29. ANCIENT TRUTHS
TRANSCEND THE PSYCHE

 

 "Pilate said to him, Are you a king then?

 Jesus answered, You say that I am a king.

 To this end was I born,

 and for this cause came I into the world,

 that I should bear witness to the truth.

 Everyone that is of the truth hears my voice.

Pilate said to him, What is truth? "  (John 18:37,38.)

Pilate's question about truth, as described in the Gospel of Saint John, is a real question; one that defines Christianity: one that must be answered before we can become Christian in fact, and not just in opinion or intention. This defines true spiritual experience, which the earliest saints called Theosis, which, from a glimpse of  our proper purpose as human beings, shapes a purpose that endures throughout our life, to be fulfilled in a spiritual awakening for which we were created, an awakening which does not bring the purpose to an end, but fulfils it.

 To Christians, the Gospel is truth, yet our belief is fragmented by the fact that today few of us really treat it as truth. In our modern world, with its faith in the power of science, Christianity has for a long time now been an enigmatic survival. It is dead, yet it lives on, encouraging belief but troubling our educated minds with doubts. We face the continuation of the phenomenon, yet do not find it intellectually believable and, for most of us in the West, are unaware that Christianity itself long ago told its followers that what it taught could not be understood intellectually, and that God could not be reached by the arguments of reason, but only through the longing of the heart. Two worlds are pulling us in opposite directions.

 This conflict at the heart of our beliefs eats like a worm into the apple of our faith. We believe the Gospel on Sundays and stretch our belief a little at Easter and Christmas. But now, in our times, especially where we work in modern ways, we must work with a different belief system from Monday to Saturday, at least from nine until five. Often the habit of this operates beyond our control, so that the spiritual aspects of life, having no clearly-defined physical source, are treated as nothing more than the 'personal baggage' of our psyches, and, until it is resolved, this division at the heart of our view of the world fragments our very perceptions. It steals almost all its power “ power it would gain from greater integration in our inner lives - from our ability to make decisions about ourselves, for the Christian reality has the ability to give us power over our psyche. (That is what this book is about.) But this fragmentation of belief, when it occurs, emasculates the forces of the psyche, blunts the double-arrow of attention, destroys the stillness of our hearts and stifles the offspring of the power of prayer, where spirituality must be built on the rock of an integrated psyche.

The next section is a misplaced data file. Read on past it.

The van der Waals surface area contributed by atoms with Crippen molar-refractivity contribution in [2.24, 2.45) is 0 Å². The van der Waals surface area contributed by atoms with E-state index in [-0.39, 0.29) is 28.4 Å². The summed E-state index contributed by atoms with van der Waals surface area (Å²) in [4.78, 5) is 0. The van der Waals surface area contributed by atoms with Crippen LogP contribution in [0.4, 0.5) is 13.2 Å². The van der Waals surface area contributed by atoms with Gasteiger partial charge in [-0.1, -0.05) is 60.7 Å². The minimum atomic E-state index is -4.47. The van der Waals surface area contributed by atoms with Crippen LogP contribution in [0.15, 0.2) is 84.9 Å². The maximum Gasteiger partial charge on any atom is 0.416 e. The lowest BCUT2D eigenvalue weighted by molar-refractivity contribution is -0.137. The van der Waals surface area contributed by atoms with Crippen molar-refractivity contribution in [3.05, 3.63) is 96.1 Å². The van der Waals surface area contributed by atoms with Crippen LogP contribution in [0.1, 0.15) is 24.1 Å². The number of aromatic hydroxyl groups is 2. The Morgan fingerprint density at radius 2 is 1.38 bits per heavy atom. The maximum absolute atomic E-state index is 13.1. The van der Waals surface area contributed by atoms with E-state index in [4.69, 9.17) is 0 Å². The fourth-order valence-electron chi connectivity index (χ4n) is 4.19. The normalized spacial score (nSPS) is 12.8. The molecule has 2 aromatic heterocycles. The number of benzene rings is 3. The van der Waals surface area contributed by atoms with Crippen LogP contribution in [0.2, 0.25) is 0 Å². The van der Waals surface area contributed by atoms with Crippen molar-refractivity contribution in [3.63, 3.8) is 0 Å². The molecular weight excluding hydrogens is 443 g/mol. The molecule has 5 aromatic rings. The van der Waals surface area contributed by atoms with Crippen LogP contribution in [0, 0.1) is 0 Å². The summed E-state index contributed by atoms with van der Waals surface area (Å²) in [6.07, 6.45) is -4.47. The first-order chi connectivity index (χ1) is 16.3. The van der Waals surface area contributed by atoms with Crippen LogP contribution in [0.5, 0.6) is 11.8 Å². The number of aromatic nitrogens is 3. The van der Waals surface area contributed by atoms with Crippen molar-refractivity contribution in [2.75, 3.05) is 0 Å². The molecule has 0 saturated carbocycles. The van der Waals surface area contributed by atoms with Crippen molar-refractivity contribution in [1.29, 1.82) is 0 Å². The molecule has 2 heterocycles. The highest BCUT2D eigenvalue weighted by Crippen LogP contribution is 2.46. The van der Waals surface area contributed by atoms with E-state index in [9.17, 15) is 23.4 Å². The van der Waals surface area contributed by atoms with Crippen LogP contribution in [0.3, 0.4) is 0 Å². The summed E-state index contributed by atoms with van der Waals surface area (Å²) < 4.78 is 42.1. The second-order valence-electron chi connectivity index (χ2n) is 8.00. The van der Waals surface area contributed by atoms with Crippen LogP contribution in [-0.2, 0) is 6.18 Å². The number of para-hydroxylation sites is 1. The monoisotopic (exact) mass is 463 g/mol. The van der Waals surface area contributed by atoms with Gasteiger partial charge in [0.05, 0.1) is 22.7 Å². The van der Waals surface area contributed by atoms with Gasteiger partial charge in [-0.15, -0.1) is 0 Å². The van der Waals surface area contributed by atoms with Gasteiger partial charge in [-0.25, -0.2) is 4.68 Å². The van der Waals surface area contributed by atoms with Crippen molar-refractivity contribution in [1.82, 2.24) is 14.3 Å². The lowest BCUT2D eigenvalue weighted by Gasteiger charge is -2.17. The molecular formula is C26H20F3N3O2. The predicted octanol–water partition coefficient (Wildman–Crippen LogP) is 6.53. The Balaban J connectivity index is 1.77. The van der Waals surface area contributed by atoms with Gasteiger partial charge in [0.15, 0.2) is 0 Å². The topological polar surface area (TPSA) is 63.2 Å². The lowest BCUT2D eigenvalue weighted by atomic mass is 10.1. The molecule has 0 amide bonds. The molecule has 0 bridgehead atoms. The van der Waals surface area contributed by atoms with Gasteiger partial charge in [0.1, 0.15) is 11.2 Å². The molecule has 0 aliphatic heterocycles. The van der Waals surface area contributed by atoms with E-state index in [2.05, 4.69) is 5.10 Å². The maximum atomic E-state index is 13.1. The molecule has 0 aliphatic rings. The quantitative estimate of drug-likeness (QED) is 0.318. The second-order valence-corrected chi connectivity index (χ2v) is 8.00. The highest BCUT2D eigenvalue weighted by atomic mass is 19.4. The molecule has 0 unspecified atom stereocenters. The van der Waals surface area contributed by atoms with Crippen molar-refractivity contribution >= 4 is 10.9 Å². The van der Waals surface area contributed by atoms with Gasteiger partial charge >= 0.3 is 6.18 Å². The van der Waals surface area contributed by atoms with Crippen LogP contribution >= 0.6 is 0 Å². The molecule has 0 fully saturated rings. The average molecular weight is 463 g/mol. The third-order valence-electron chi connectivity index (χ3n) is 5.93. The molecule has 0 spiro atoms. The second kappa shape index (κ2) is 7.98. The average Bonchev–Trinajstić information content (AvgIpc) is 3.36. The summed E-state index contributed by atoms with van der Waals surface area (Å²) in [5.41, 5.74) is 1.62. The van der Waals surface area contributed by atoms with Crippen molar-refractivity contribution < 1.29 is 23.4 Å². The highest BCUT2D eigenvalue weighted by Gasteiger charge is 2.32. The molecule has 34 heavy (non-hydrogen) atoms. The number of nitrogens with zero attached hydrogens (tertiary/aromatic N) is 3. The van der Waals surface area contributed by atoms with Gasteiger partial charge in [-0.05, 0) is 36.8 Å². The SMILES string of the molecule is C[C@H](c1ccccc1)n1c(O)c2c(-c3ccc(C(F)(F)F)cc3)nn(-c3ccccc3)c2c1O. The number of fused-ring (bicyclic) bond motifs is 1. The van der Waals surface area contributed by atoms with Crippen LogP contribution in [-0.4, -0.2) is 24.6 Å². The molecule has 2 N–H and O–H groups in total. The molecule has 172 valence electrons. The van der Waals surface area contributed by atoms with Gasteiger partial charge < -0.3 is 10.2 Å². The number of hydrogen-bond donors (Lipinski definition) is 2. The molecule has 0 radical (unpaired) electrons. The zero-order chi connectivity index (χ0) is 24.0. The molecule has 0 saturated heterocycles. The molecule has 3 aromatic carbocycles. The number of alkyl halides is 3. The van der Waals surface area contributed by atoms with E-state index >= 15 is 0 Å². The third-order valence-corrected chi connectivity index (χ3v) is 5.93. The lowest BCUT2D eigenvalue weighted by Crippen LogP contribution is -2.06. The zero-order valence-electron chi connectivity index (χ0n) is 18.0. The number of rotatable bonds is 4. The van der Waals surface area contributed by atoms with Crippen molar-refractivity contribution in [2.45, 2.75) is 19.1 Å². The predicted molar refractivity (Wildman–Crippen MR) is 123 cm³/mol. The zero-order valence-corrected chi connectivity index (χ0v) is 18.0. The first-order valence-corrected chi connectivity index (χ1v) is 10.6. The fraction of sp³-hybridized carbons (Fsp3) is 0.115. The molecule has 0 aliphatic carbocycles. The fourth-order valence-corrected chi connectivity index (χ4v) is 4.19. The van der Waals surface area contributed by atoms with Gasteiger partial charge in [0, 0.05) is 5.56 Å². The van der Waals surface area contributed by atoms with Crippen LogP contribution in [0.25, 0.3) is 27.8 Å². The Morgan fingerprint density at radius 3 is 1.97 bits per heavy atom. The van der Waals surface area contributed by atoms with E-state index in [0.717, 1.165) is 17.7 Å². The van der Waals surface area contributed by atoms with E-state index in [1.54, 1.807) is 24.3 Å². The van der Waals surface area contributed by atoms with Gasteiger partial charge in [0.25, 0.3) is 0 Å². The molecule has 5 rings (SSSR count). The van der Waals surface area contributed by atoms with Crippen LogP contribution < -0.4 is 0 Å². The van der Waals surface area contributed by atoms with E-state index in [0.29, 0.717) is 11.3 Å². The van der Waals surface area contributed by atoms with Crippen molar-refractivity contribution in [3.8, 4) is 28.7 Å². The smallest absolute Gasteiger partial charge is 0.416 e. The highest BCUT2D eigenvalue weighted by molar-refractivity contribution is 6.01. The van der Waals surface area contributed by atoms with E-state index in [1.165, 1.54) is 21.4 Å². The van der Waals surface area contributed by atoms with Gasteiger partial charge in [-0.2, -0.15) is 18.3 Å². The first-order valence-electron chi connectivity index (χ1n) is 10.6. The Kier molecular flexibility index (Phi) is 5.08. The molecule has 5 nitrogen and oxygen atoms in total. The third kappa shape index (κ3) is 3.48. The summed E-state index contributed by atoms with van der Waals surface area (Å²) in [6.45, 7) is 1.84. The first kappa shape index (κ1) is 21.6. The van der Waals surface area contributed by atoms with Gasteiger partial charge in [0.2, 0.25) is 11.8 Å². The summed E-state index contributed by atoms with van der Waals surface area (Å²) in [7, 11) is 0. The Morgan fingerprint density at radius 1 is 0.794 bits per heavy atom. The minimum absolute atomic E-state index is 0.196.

The root of the Christian integration is a Christian worldview, one which allows us to perceive together, with attentive acceptance and not through the kaleidoscope of doubt, both inner and outer world, physical and spiritual. But now we have no basis for this integration. It is denied us by the rules “ the narrowest Newtonian view of science “ that were taught us in childhood.

This divisive Christianity is very different from that taught by Jesus or explained by Saint Paul. Between the different churches now there is little common ground on which individuals can meet and share their truths, for today what was once the common ground of faith is now a wasteland of accidental opinions, its once well-cleared paths have for centuries been overgrown or led aside into swamps and quick sands, or shaped has wandered so that we blunder suddenly upon steep precipices. In our times, the routes shown on maps on which all details of the once-known paths of spiritual fulfillment and the healing of the psyche, both of them trails left by true spiritual endeavor, are seen as selfish or deluded - sometimes both. The cause of all these narrow views of life lies in the way we have been taught to think about such questions. On the one hand, anything that is not only called spirituality, but goes beyond our everyday sense and necessity in the way that all true spirituality must do, is instantly suspect to a world whose science is based on the methods of Newtonian physics and subject to the motivations of materialism. As a result, it is subjected to rules and enquiries inappropriate to the inner reality that concerns it, and with inappropriate criteria we find an inability to reach agreement, our judgments are argued but not understood, and our criteria now are but the opinions of the day that tomorrow will be forgotten. Within all this, there is a real conflict between spiritual thought and modern thinking. Not only does the reality in shared spiritual experience need to be understood more clearly in order to be enjoyed more fully, but understanding it differently would enable us to relate it properly to the sciences we do understand.